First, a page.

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The Reindeer Section - Y'all Get Scared Now Ya Hear
(Select Cuts)
If Everything Fell Silent

The Reindeer SectionAfter hearing about the lineup on the newly released record Y'all Get Scared Now Ya Hear, I knew there was simply too much talent involved to let it pass me by. The Reindeer Section will most likely turn out to be a one-time side project for most involved, but on this debut record band members include Gary Lightbody & Jonny Quinn of Snow Patrol, Richard Colburn & Mick Cooke of Belle & Sebastian, Aidin Moffat of Arab Strap, and John Cummings of Mogwai. The finished product is a wonderful blend of styles most strongly tasting of Belle and Sebastion and Arab Strap.

This Dublin supergroup is not always the sum of its parts because everyone involved has had stronger moments independently, but that's not to say that this isn't a pretty darn good record. While highlights such as the beautiful "If Everything Fell Silent" make it all worthwhile, the disk in general is pretty consistent. If you like the moody and folky sound coming out of Glasglow these days, you can't go wrong with Y'all Get Scared Now Ya Hear. Lets keep our fingers crossed for a tour!


We Came From Beyond (Razor & Tie)

Mike Nardone is one of the most influential people in hip-hop and chances are, you never heard of him. That is unless you are from or living in Cali. For the past 13 years he has been running a hip-hop show on LA's FM-KXLU and is credited for being the first to rock the airwaves with artists including Cypress Hill, Freestyle Fellowship, and Jurassic 5.

We Came from Beyond (also the name of his radio show) is a refreshingly funky record consisting of remixes by Nardone (including "Pass the Mic" by the Beasties), rarities by bands such as Jurassic 5, and new material by artists including Amsophere, Count Bass-D, and Eyedea. This is a great collection of "underground" hip-hop and I'm just pissed that we can't hear Nardone gracing the airwaves out here on the other coast.


Geoff White - Questions and Comments (Force Inc.)
Gigl

Geoff WhiteThere is definitely a backlash against electronic music these days. There is just too much homogenized shit out there and it seems like any geek with a laptop can put out a record. Fortunately, artists such as Vladislav Delay (AKA Luomo) and Sieg Uber Die Sonne are still putting out some pretty amazing minimal house.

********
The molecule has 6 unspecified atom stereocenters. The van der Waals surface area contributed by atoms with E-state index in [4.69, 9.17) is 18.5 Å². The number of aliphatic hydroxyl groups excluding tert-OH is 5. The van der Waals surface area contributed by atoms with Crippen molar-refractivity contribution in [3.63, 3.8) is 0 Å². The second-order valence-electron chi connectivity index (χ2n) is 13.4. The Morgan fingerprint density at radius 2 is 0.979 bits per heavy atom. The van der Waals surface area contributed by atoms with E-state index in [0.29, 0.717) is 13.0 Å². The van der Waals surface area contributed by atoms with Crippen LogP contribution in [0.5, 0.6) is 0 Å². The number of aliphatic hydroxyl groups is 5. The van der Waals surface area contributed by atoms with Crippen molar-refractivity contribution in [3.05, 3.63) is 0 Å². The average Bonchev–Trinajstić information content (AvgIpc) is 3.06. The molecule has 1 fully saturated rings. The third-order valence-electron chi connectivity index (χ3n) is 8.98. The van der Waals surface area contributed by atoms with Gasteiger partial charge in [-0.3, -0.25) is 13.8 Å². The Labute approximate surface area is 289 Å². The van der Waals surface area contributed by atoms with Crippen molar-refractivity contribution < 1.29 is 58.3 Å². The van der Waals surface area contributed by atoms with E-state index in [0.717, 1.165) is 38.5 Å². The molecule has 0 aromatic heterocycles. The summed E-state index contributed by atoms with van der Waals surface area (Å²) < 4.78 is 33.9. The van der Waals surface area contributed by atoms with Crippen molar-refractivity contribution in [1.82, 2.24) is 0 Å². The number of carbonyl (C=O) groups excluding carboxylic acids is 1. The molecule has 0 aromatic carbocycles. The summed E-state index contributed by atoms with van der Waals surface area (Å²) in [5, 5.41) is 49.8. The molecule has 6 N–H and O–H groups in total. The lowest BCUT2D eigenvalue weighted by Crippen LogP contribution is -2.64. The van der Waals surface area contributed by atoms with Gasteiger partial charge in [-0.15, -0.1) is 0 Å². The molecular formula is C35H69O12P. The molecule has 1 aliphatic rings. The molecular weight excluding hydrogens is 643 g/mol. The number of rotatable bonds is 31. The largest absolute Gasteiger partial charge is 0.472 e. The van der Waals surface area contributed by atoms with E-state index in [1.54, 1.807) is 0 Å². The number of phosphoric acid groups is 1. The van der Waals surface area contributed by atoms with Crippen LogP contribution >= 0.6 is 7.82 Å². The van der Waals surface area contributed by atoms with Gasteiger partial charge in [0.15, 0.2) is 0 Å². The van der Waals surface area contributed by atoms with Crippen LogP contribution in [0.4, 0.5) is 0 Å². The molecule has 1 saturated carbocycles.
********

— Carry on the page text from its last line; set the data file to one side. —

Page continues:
And now I can add Geoff White to my list of favorites. On Questions and Comments, White seamlessly blends his German and Detroit house influences into one unique sound that is all his own. With an uncompromising momentum, White textures his very mechanical beats with a warmly subtle dub and very organic soundscapes. Best of all, White has the uncanny ability to anticipate the distinction between hypnotic and boring. He has a knack for bringing closure to each of his 10 tracks at just the right moment. If you are looking for great minimal house, sans cheesy vocals, check out Questions and Comments.


Select Cuts From Blood & Fire Chapter 2 (Select Cuts)
 

Select Cuts I missed Chapter 1, but will definitely be picking it up after immersing myself in the funky and tripped-out dub to be found on Chapter 2. Select Cuts has put together a great compilation of reworkings of classic dub greats such as King Tubby, Lee Perry, and Scientist by younger dub and electronic bands and musicians.

Though the glitchy, minimal dub style coming out of Germany is largely ignored on Select Cuts, the record showcases a mixture of sounds influenced equally by drum and bass, hip hop, and techno. Remix artists include Leftfield, Dubphonic, Kid Loco, Jah Wobble, and most notably Apollo 440 on the endlessly funky remix of Yabby You. Fifteen consistently strong tracks in length, Select Cuts From Blood & Fire Chapter 2 is not to be missed.


Vincent Gallo - When (Warp)